What NRI investors want from the government

Foreign investors are eagerly awaiting the upcoming budget of the Union, anticipating the investment climate that it will herald and the potential opportunities for partnership with one of the largest and growing global economies. The Indian government’s vision to transform the country into a $5 trillion economy and its adoption of Pillar I and II solutions developed by the Organization for Economic Co-operation and Development (OECD) to counter base erosion and profit shifting (BEPS) or tax evasion by multinational corporations, while also addressing other macroeconomic factors such as recession The looming world economy, the ongoing Russian-Ukrainian war, and high inflation are expected to lead to a sustainable and balanced budget.

In the interest of the ‘Make in India’ initiative, which stimulates the manufacturing sector, creates jobs and stimulates overall growth, the government has offered a concessional tax of 15 per cent for new manufacturing companies established after 1st October 2019 and starting production no later than 31st March 2024. With However, the period between incorporation and start-up seems very short, especially in light of the impact of the pandemic on every sector. Extending this timeline by at least two years – say March 31, 2026, will only enhance the prospects for the domestic manufacturing sector.

Likewise, the 5 percent franchise tax rate on borrowing from foreign lenders must be extended beyond the current deadline of July 1, 2023 to formalize the loan agreement. This could go a long way to help India Inc maintain desirable liquidity and manage overall costs.

While the Companies and Exchange Act of India has allowed outward mergers and acquisitions, the tax liability of such transactions is not equal to the tax credits provided for inbound mergers, which get exemptions from capital gains tax. This needs to be addressed. Similarly, parity is sought in providing tax relief for mergers where shares of a domestic company are transferred from one foreign entity to another, whether the transfer of shares is direct or indirect.

There is an anomaly in considering the purchase creation cost when calculating long-term capital gains. While an escalation advantage is provided in the event of a merger of a non-listed company into a listed company by granting an indexing advantage up to the 2017-18 financial year, no such benefit is provided for the merger of a listed company with another listed company. This has led to cases where taxpayers are required to pay tax on the shares of a listed company acquired before January 31, 2018, which were subsequently redeemed in the merger plan by the shares of the merged listed company. In order to achieve parity in all investments and to avoid any unnecessary litigation, a clarification should be made regarding the availability of cost increase advantage in case of merger of two listed companies.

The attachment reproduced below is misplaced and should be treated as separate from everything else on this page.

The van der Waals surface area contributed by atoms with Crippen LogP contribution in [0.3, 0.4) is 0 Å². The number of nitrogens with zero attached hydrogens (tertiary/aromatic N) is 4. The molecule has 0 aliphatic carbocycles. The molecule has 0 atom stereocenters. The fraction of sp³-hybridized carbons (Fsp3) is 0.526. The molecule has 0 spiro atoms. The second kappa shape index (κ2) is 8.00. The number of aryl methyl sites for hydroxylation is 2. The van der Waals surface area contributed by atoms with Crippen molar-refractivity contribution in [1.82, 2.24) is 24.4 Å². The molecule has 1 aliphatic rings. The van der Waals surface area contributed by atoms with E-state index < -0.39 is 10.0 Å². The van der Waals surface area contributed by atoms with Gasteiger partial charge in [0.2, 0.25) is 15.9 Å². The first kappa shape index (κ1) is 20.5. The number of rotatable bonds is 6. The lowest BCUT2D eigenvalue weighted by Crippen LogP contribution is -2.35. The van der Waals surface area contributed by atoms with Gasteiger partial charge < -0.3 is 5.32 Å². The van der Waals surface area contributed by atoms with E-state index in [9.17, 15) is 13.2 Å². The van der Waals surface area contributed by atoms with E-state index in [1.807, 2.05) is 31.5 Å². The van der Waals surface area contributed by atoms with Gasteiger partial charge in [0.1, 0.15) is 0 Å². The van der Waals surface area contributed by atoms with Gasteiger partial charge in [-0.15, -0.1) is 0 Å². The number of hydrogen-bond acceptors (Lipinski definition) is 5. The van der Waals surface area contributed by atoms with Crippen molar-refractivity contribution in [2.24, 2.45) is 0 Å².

The government also needs to provide a clear roadmap for its implementation of the two-pillar solution endorsed by the Organization for Economic Co-operation and Development. India is a signatory to the Pillar II solution, so the government needs to align the existing parity tax (EL) and provide significant economic presence (SEP) with the emerging global consensus and provide clarification on various open issues.

Subject to the present provisions, traditional service transactions, which were made in an offline mode or not through digital means (for example, accommodation in an overseas hotel paid for by an Indian payer from India) may also fall within the scope of September. Such subjection to taxation seems to thwart the purposes of taxation of non-residents by effectively introducing the tax band, the service provided and consumed in the physical situation outside India. Globally, the SEP clause was introduced in light of the BEPS discussion to respond to the taxation of digital businesses. One may seek necessary clarifications from the government for this aspect. Further, an explanation shall be provided regarding the attribution of business profits to the account of India taxation, where the SEP is constituted to a person who is not a resident of India, to enable proper compliance with these provisions by the non-resident.

These make up the wish list for non-residents who have contributed to nation building. It would also pave the way for India to move closer to becoming the preferred destination for foreign investors and its dream of becoming a $5 trillion economy.

(Partner author – Price Waterhouse & Co LLP)

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